Khepri was thus a solar deity. (he was was largely subordinate to the greater sun god Ra. Often, Khepri and another solar deity, Atum, were seen as aspects of Ra: Khepri was the morning sun, Ra was the midday sun, and Atum was the sun in the evening).
Young dung beetles, having been laid as eggs within the dung ball, emerge from it fully formed. Therefore, Khepri also represented creation and rebirth, and he was specifically connected with the rising sun and the mythical creation of the world.
The Egyptian connected his name with the Egyptian language verb kheper, meaning “develop” or “come into being”.
Death of Livestock (Ex.9:1-7)
This plague affected the Egyptian by creating a huge economic disaster, in areas of food, transportation, military supplies, farming, and economic goods that were produced by these livestock. This plague was probably against the Egyptian goddess – Hathor who had the head of a cow. Hathor is commonly depicted as a cow goddess with head horns in which is set a sun disk with Uraeus, that suggests a role as sky-goddess and a relationship to Horus who, as a sun god, is “housed” in her.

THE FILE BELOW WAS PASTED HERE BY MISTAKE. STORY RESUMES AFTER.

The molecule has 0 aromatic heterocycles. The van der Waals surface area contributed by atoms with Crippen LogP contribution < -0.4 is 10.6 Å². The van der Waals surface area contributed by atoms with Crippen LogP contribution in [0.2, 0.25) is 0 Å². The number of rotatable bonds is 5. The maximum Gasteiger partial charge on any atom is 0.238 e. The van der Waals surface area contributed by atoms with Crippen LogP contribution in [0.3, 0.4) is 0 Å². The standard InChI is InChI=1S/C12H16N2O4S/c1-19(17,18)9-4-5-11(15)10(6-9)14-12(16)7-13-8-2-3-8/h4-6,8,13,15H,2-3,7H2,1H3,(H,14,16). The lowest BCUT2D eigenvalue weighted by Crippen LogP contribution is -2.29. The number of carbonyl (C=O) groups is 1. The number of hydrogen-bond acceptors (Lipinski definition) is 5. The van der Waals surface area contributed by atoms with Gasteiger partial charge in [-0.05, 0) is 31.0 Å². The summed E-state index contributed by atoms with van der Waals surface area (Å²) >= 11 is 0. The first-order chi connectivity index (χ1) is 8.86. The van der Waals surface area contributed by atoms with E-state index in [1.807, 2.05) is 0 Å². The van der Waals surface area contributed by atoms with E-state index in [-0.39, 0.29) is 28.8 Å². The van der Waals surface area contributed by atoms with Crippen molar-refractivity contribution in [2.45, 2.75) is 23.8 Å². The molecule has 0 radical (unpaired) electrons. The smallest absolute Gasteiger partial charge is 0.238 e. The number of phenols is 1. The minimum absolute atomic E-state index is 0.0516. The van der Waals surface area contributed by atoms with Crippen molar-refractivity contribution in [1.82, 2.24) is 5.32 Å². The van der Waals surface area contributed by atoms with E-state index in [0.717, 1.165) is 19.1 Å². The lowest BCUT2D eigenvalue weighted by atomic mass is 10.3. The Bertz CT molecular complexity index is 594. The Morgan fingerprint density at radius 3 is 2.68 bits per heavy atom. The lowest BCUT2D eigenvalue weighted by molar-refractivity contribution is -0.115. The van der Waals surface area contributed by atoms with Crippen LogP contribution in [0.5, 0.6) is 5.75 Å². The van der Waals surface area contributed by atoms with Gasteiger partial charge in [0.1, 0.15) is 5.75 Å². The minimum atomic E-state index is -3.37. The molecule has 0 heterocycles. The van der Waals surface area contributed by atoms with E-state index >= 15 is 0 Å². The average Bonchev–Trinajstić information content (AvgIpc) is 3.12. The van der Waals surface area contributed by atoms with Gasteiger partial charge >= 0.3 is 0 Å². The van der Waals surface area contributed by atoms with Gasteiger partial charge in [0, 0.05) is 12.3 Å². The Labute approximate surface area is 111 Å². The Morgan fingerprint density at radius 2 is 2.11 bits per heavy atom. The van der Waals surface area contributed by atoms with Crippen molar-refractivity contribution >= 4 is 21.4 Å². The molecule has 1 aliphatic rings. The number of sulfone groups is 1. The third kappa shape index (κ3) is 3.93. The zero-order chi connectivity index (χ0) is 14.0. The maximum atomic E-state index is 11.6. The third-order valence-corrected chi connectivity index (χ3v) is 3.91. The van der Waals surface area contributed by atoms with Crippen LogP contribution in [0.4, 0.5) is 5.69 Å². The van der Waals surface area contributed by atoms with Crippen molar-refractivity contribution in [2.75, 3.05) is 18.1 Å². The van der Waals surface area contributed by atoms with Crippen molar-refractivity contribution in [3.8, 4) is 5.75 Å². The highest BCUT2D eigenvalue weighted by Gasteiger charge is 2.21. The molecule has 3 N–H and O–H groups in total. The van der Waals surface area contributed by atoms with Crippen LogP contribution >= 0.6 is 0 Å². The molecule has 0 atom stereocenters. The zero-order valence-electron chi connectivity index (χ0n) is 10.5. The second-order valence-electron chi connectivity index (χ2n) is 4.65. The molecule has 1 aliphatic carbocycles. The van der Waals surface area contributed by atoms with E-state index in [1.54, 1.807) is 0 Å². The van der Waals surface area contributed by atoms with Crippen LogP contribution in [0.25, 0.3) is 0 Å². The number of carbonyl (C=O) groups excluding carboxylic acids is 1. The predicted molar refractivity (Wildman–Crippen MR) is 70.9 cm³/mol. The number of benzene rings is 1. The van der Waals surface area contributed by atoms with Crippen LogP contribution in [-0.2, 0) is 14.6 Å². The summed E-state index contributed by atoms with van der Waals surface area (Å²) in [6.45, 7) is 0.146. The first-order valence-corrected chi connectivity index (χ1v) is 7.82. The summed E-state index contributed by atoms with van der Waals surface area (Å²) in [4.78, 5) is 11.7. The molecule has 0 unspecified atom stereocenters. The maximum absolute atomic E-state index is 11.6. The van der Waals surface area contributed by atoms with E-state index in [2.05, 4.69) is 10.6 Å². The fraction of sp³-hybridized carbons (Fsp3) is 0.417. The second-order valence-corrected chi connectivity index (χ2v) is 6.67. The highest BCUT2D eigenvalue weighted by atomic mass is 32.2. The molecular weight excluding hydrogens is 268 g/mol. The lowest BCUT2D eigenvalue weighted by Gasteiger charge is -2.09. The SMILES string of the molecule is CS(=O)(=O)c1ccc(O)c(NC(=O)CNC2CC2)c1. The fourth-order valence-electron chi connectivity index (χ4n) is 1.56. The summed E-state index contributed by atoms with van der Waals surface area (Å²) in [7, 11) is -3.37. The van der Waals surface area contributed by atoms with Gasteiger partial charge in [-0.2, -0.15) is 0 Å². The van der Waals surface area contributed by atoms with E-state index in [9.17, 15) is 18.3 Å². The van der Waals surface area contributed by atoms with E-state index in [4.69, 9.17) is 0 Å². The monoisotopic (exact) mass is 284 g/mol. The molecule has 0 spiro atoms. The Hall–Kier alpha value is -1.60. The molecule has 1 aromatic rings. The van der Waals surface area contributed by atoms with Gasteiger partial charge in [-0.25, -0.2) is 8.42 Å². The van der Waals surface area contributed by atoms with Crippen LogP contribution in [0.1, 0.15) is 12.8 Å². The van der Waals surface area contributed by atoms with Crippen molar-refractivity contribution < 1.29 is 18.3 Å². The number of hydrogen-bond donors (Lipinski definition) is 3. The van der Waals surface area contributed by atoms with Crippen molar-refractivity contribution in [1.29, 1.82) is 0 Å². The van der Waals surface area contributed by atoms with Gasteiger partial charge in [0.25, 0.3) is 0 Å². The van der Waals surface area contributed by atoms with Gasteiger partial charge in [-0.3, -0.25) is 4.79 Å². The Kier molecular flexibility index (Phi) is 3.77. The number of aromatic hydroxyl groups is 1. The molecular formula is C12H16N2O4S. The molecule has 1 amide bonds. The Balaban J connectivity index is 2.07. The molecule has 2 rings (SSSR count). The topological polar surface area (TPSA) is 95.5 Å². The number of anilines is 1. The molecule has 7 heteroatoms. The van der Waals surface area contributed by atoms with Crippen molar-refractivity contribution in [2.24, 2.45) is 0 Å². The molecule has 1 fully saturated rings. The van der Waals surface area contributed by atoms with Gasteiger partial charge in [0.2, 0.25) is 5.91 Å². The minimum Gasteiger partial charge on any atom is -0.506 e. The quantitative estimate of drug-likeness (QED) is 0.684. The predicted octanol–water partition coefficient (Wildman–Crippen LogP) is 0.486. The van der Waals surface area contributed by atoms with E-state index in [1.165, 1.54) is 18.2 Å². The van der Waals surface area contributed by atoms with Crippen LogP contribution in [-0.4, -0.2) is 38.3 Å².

She was originally a personification of the Milky Way, which was considered to be the milk that flowed from the udders of a heavenly cow. She is an ancient Egyptian goddess who personified the principles of joy, feminine love, and motherhood.
She was one of the most important and popular deities throughout the history of ancient Egypt. Hathor was worshiped by Royalty and common people alike in whose tombs she is depicted as “Mistress of the West” welcoming the dead into the next life.
In other roles she was a goddess of music, dance, foreign lands and fertility who helped women in childbirth, as well as the patron goddess of miners.
Boils and Sores (Ex.9:8-12)
The people and animals were affected by boils. This plague was probably against the Egyptian goddess of Medicine – Isis taught her people the skills of reading and agriculture and was worshipped as the goddess of medicine and wisdom.
Isis was called the Mother of Life, but she was also known as the Crone of Death. Isis was a great enchantress, the goddess of magic. Together with Thoth, she taught mankind the secrets of medicine.
She was the embalmer and guardian of Osiris. She is often rendered on the foot of coffins with long wings spread to protect the deceased.
Hail rained down from the sky and destroyed the crops. This plague was probably against the Egyptian goddess of sky – Nut.